The Stratford Literary Festival’s spring events smashed previous attendance records with a staggering 30% increase in ticket sales. Not only did major headliners such as Dame Darcey Bussell, Dame Jacqueline Wilson, and Doctors Henry Marsh and David Nott attract packed houses at this year’s 12th festival, there was an appetite too for great literary fiction authors including Ali Smith, author of the Seasons trilogy, and historians Alison Weir and Tracy Borman. Discussion on mental health issues elicited on occasion a tearful exchange of experiences, and performers such as Natalie Haynes and John Suchet brought the ancient Greeks and 19th century Russia to life.
New events for this year, including a Writers’ Day and late evening events with the likes of the Daily Telegraph journalists, The Midults, sold out well in advance, as did book-related workshops where attendees learned creative writing, to make stationery or calligraphy skills. Celebrities at this year’s festival included veteran comedian Barry Cryer, Newsnight presenter Emily Maitlis (whose dog shared the stage with her), cook Rosemary Shrager, Radio 4 Woman’s Hour’s presenter Jane Garvey and Broadcasting House’s Paddy O’Connell. Award-winning actress Juliet Stevenson entranced the audience as composer, Clara Schumann, accompanied by Lucy Parham on the piano. Great British Bake Off judge, Prue Leith, hit national headlines when she told the audience how she thought the British hadn’t learned to cook for three generations, while local authors shared their writing at a very popular Live Lit evening back for its second year.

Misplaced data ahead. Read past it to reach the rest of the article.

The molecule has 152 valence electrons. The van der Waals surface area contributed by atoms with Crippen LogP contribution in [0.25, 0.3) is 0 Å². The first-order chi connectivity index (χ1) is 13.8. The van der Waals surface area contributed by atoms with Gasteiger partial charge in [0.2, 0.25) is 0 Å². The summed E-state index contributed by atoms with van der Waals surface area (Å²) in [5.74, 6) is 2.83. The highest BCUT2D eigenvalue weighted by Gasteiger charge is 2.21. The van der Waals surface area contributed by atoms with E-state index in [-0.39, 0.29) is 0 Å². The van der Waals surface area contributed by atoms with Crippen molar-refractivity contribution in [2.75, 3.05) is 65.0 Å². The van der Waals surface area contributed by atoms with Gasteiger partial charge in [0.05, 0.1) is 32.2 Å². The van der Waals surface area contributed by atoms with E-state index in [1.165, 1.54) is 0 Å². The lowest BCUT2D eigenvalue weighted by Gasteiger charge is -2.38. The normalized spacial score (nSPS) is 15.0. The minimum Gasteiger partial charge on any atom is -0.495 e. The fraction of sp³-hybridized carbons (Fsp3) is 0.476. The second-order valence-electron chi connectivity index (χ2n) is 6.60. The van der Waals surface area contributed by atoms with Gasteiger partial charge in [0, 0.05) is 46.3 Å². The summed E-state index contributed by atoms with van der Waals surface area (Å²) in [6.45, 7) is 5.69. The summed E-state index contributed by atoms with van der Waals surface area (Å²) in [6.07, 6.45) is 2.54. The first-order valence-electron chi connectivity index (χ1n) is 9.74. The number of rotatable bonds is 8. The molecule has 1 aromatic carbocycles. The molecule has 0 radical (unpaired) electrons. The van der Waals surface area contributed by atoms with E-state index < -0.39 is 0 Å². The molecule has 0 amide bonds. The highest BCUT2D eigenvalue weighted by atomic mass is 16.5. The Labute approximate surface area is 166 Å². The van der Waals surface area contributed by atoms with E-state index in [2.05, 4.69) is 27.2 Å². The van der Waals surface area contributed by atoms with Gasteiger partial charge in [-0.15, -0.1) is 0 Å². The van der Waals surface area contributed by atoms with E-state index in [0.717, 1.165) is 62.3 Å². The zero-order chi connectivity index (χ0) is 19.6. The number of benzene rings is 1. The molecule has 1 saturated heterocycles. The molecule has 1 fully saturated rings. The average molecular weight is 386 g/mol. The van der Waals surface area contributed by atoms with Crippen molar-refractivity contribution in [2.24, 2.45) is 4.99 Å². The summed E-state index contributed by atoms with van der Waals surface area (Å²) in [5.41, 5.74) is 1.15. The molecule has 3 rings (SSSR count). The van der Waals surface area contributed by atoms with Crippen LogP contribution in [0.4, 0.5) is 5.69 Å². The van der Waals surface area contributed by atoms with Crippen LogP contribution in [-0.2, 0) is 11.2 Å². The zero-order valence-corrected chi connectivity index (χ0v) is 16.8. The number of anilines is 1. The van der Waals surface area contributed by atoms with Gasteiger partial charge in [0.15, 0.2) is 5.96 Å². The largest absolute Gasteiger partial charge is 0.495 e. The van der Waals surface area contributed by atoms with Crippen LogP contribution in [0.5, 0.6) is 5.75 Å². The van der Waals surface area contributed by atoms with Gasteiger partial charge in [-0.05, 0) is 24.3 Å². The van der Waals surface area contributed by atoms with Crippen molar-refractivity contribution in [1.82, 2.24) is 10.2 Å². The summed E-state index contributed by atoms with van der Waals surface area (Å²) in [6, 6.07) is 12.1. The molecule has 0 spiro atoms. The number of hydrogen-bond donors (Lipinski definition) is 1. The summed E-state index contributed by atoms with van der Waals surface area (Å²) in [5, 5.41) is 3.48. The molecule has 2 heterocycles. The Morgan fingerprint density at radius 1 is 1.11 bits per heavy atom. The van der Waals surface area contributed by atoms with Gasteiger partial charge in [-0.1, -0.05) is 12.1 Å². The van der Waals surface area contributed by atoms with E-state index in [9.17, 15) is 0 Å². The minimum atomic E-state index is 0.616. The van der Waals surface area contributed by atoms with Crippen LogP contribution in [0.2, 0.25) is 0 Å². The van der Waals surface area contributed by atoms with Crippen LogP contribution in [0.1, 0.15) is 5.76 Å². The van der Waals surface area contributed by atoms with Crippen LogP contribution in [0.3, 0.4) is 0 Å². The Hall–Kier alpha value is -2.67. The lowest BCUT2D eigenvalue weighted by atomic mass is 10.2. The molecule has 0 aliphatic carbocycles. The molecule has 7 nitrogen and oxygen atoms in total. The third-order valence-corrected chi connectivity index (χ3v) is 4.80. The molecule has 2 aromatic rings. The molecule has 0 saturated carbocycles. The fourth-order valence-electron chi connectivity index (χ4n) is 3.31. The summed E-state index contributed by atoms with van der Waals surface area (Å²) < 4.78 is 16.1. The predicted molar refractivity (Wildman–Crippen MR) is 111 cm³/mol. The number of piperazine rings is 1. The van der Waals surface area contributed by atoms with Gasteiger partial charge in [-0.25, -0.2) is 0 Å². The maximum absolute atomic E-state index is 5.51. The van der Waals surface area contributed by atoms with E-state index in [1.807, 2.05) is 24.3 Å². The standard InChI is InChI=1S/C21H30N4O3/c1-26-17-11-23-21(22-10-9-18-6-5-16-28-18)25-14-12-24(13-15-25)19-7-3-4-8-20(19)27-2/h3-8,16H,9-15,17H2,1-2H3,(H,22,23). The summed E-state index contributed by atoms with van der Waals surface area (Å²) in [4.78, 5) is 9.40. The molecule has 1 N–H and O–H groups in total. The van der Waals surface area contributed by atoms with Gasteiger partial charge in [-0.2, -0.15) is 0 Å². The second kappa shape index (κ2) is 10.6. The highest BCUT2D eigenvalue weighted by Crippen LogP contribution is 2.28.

A broad programme of events for children, which included Horrid Henry creator Francesca Simon sharing secrets about the wicked protagonist of her huge selling books, included the creation of a giant Elmer elephant on the lawn at Avon Boating, and a lively Draw off challenge between leading illustrators Lydia Monks, Nick Sharratt, and David Litchfield – all of whom had to draw silly pictures chosen by the audience.
‘We are thrilled by this year’s festival,’ said Director Annie Ashworth. ‘The team, including our army of volunteers, worked incredibly hard to make sure that everything ran smoothly, and that authors and audiences were looked after. It is so satisfying to see people enjoy the events they attend, and to hear their questions to the speakers. It is wonderful to see new faces but also loyal festival-goers coming back year after year, and to welcome our sponsors without whom the Festival couldn’t survive.’ This year the Festival partnered with cafes and restaurants in town to offer exclusive discounts, and local charity Springfield Mind was partner charity of the year.
The festival is back on 19 July with David Nicholls, BAFTA award-winning writer and creator of the best-selling One Day, who will be talking about his much-anticipated new book Sweet Sorrow. The Festival’s Winter Weekend runs from 1 to 3 November. Tickets are on sale at stratlitfest.co.uk.